The disturbing reality check on the ground for the personnel posted in difficult terrain, border outposts and tackling militancy have made the authorities sit up and take note.
The Home Ministry has in a report to the Prime Minister’s Office Friday said it has found no substance in a complaint by a BSF jawan that poor quality rations were given to security personnel posted along the border, asserting “there was no widespread discontent” in constabulary over food.
In the report, the Home Ministry conveyed to the PMO that there was no shortage of rations at any post in paramilitary forces and quality check is being conducted regularly.
The PMO has been told that “there is no widespread discontent in constabulary over food in any paramilitary force”, official sources said.
The PMO has been told that BSF has maintained that there was no shortage of rations at any post and security personnel deployed along the border never complained about food.
The border guarding force also came out with fresh guidelines for maintaining high quality of food for its personnel.
The PMO has been conveyed that the Home Ministry has directed the paramilitary forces to take all complaints of jawans seriously and corrective steps should be taken to improve their working conditions and food, the sources said.
The Prime Minister’s Office (PMO) on Thursday sought a report from the home ministry about BSF jawan Tej Bahadur Yadav’s allegation that poor-quality food being served to paramilitary troops at border areas.
After the videos of BSF jawan Tej Bahadur Yadav went viral on social media, another clip posted by a CRPF constable surfaced on Thursday wherein the trooper has demanded “parity” for paramilitary personnel in pay and other benefits at par with the army.
The Central Reserve Police Force (CRPF), country’s largest paramilitary said it had taken “cognisance” of the issues raised by the jawan, who identified himself in the video as Jeet Singh.
Disturbed over these developments, Army chief Gen Bipin Rawat on Friday asked his men to directly communicate to him through the “suggestion cum grievance” boxes that will be set up across the formations.
His remarks came a day after an army jawan posted a video on social media criticising the use of soldiers as ‘sahayaks’ of the officers.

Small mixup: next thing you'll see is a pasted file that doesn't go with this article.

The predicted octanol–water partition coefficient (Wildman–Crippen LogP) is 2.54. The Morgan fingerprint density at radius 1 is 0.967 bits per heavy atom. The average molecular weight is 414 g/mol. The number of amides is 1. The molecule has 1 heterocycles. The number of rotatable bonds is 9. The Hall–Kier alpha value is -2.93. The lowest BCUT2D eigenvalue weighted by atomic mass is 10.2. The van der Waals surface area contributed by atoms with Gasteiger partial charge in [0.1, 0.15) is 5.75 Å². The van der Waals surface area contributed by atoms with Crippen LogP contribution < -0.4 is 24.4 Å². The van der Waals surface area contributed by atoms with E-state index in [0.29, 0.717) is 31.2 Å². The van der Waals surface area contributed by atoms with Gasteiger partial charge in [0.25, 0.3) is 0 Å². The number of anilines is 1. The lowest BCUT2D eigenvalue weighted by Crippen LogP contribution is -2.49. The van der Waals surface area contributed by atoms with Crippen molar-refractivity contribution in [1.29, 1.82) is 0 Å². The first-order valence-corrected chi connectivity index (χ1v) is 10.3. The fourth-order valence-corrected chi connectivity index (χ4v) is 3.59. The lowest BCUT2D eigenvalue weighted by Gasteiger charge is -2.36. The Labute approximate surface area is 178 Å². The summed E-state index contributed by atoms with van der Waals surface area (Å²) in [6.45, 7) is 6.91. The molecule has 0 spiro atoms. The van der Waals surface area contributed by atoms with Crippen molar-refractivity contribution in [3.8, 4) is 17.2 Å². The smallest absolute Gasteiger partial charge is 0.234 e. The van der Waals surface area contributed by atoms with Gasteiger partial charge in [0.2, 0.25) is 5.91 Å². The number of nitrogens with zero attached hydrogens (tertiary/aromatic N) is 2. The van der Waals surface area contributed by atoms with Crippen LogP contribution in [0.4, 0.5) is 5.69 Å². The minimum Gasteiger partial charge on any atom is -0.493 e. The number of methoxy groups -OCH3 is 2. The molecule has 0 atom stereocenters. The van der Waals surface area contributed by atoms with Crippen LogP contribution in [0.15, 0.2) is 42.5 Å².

However, Gen Rawat made it clear that ‘sahayak’ or ‘buddy’ system is very important part of the army but he is in talks with the government to look at the possibility of doing it away in peace stations.
He said that army personnel, rather than indirectly communicating their grievances, should use the “excellent” grievances redressal system existing in the force.
Gen Rawat described social media as a “two-sided” weapon which can be used favourably but can also be detrimental.
“I would like to announce that I have issued orders that in every army headquarters, we will have a chief of army staff suggestion-cum-grievance box placed at various places. We will follow suit with similar COAS redressal-cum-suggestion boxes being placed at command headquarters and then subsequently to lower formation,” he said addressing his annual press conference here.
Assuring full confidentiality, the Army chief said anyone, irrespective of ranks or service, can use this mechanism to put whatever they wish to write into these letter boxes so that grievances can reach him directly.
Gen Rawat said the soldiers should write to him with names but he will ensure that the names of the personnel are deleted before any action is taken.
“We would like that people come directly to us rather than resorting to the social media or other means. Let the troops have the confidence in the senior leadership of the army that their grievances, genuine of otherwise, will be addressed in right earnest. If dissatisfied, they can use other means,” he said.